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Health savings accounts can be a powerful way to build wealth and prepare for medical costs in old age — if they’re used the right way.
HSAs carry a three-pronged tax benefit. Contributions and investment growth are tax-free, as are withdrawals if used for qualified health expenses.
Even if a withdrawal isn’t health-related, the account owner would only owe income tax on those funds — in effect turning the HSA into an account with tax benefits akin to a traditional 401(k) plan or individual retirement account.
“I almost don’t think of them as health savings accounts, but profoundly tax-beneficial retirement accounts,” said Andy Baxley, a Chicago-based certified financial planner at The Planning Center.
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The ideal way for savers to use HSAs is by contributing the annual maximum, investing the money and paying for present-day health costs out of pocket via other savings, according to financial advisors.
This allows time for HSA money to grow tax-free. HSA investments are like those in any other retirement account, with diversified stock and bond mutual funds, for example.
Most people don’t invest their HSA savings, however. They instead use HSAs like a bank account and withdraw cash as needed to pay for current medical costs.
Just 9% of accountholders were investing a portion of their HSA balance in 2020, according to the Employee Benefit Research Institute. The remainder — 91% — held their full balance in cash.
But this offers virtually no upside growth — a disadvantage when health costs in retirement are expected to be about $300,000 for the average couple who retired in 2021, according to a Fidelity Investments estimate.
The IRS outlines a wide variety of qualifying HSA health costs, like those associated with dental care, vision, hearing, long-term care insurance premiums (subject to limits) and medicines, for example.
Savers who pay out of pocket now for health costs can take advantage of another HSA benefit in future years: They can withdraw account funds to pay themselves back (tax-free) for those earlier expenses.
As with withdrawals from a Roth 401(k) or IRA, these HSA reimbursements can offer retirement income and help someone control their tax bill.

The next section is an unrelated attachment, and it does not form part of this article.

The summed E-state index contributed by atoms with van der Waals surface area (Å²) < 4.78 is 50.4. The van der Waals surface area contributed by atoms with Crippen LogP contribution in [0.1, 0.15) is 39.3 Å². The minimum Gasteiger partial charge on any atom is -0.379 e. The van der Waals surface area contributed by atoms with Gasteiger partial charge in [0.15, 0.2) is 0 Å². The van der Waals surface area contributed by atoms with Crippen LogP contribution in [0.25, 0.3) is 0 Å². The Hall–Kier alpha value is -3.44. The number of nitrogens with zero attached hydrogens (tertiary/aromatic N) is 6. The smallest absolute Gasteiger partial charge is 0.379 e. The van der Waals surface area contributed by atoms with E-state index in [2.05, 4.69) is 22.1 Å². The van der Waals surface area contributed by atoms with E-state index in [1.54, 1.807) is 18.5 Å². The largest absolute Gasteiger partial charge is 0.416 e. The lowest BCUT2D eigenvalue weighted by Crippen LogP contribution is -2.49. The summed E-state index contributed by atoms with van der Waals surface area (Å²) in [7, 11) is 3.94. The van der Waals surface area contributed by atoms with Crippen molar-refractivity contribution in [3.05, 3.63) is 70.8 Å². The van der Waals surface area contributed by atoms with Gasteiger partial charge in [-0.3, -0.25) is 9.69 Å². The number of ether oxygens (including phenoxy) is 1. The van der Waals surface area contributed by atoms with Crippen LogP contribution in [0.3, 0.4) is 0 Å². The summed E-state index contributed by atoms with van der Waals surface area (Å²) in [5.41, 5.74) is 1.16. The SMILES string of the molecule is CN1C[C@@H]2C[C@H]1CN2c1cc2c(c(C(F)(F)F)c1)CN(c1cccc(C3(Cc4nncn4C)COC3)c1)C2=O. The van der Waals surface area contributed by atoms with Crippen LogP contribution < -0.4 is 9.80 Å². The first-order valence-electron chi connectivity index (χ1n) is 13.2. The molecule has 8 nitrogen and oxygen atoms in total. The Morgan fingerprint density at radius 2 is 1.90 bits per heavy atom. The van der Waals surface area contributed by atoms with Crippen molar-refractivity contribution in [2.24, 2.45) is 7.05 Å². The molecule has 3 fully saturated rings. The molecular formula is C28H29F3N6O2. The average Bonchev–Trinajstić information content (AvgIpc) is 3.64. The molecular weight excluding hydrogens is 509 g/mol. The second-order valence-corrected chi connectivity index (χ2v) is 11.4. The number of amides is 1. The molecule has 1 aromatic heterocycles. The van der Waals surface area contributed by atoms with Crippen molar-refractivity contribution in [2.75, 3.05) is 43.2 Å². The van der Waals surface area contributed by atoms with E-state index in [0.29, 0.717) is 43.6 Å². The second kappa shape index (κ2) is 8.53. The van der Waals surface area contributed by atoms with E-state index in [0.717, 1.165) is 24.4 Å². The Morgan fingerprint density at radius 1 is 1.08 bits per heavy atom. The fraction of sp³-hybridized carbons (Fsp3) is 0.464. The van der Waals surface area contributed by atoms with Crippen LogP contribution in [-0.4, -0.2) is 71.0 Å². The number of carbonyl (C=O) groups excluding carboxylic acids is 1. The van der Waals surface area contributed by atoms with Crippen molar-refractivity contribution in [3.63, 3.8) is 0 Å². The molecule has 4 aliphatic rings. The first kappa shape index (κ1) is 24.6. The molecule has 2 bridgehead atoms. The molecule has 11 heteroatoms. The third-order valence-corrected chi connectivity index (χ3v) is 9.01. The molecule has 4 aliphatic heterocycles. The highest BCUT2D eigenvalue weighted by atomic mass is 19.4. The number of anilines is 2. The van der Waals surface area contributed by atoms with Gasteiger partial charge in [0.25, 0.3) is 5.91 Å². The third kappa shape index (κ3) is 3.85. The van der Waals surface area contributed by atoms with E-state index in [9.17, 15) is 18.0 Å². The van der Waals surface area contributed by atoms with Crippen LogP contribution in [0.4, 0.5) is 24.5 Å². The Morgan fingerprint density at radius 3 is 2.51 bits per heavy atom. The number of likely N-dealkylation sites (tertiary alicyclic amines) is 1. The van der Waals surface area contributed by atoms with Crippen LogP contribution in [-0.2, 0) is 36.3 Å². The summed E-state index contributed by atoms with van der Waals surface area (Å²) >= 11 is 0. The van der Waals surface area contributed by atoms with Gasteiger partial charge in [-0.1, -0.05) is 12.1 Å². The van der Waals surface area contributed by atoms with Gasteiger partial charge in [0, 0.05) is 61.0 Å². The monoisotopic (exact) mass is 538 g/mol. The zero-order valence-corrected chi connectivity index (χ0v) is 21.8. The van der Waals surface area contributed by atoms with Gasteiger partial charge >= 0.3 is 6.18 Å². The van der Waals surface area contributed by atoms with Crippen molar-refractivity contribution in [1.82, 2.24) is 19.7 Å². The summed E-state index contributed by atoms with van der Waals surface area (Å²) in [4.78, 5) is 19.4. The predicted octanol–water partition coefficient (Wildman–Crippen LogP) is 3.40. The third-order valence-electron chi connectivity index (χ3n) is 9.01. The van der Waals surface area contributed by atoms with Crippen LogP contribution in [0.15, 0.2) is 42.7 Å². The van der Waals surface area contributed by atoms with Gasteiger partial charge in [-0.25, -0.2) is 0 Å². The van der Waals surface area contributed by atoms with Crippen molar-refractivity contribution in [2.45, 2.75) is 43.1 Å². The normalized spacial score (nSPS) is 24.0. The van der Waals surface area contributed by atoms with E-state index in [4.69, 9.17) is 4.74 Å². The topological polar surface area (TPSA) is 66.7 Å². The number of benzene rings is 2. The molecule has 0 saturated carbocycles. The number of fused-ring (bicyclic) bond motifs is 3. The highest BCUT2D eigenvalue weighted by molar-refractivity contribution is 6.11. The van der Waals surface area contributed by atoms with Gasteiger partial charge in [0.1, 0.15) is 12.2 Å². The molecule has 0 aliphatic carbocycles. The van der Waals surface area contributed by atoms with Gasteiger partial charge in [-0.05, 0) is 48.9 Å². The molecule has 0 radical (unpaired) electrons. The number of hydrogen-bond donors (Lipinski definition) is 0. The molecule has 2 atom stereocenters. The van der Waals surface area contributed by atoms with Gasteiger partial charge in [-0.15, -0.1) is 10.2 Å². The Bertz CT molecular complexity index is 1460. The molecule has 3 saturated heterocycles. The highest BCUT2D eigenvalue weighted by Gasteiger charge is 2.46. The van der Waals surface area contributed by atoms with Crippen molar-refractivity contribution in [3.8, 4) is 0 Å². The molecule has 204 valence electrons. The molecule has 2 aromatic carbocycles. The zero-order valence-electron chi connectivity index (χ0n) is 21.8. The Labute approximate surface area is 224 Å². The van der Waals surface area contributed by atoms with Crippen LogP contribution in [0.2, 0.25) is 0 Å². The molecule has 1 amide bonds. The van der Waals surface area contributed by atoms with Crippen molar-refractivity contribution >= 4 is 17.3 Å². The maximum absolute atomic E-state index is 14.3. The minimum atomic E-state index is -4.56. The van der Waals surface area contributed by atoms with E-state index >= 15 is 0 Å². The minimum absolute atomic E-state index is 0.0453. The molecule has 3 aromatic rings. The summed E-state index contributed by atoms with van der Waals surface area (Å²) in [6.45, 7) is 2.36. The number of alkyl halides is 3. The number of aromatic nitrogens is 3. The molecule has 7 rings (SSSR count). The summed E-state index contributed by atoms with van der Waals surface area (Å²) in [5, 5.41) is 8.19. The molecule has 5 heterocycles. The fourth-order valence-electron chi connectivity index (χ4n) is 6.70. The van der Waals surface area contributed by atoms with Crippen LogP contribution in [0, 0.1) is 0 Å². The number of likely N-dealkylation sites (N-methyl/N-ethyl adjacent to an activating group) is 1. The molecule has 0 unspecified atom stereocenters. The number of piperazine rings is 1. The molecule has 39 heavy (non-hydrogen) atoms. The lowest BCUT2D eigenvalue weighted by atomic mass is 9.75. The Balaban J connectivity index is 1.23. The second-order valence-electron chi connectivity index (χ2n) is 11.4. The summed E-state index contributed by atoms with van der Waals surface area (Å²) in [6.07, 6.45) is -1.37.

Say you’re on the cusp of jumping into a higher income-tax bracket in retirement but had spent $10,000 out of pocket over the years on medical bills. You can withdraw that $10,000 from your HSA for past costs without raising your taxable income.
(One important point: Expenses incurred before you establish your HSA aren’t considered qualifying medical costs.)
“I think [people] often don’t realize just how broad the list of things you can be reimbursed for is,” Baxley said, citing fertility treatment as an example.
He recommends creating a spreadsheet of unreimbursed medical expenses (to know how much you can pay yourself later) and keeping receipts for proof.
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Of course, many people don’t have the financial means to use HSAs in the ideal way.
Individuals are living longer and have had to adopt more individual responsibility for their retirement savings, as companies have switched pensions for 401(k) plans, for example.
Limited cash flow may mean having competing financial priorities: emergency funds, retirement plans and health savings, for example. (Individuals and families can contribute up to $3,650 and $7,300, respectively, to an HSA this year.) Paying out of pocket for current costs may also not be possible, depending on a person’s financial situation.
Further, only those with high-deductible health plans can save in an HSA. In 2021, 28% of workers covered by employer-sponsored health insurance were enrolled in a high-deductible health plan with a savings option like an HSA, according to the Kaiser Family Foundation. (Enrollment is a bit higher in large firms with more than 200 workers.)
Caveats aside, those with access should try using them as optimally as possible, financial advisors said.
“An HSA is a no-brainer for almost everyone who has access to one,” according to Carolyn McClanahan, a medical doctor and CFP who is founder and head of financial planning at Life Planning Partners in Jacksonville, Florida.
A high-deductible plan — and, by extension, an HSA — might not be the best choice for everyone. For example, someone with a chronic illness that leads to frequent doctor visits may get a bigger financial benefit from a plan with lower annual out-of-pocket costs.
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Like any other investment account, it’s imperative to understand your financial and psychological ability to take risk by investing your HSA funds, McClanahan said.
That means being able to withstand the ups and downs in the stock market, and aligning your strategy to your investment time horizon.
A young saver with the financial wherewithal to pay out of pocket for present-day health costs can afford to take risk, for example — perhaps in a low-cost broadly diversified stock fund, McClanahan said.
However, savers who don’t have the means to cover their annual deductible or out-of-pocket maximum with other savings should keep at least this amount in cash or something else conservative like a money-market fund before investing the rest, McClanahan said. (Some HSA providers require accountholders to keep a certain amount in cash before investing.)
This is especially the case for savers who aren’t healthy and need frequent health care, she added.
Similarly, someone closer to retirement age should likely reduce their stock allocations to avoid putting money at risk near the age at which they’ll start tapping their accounts.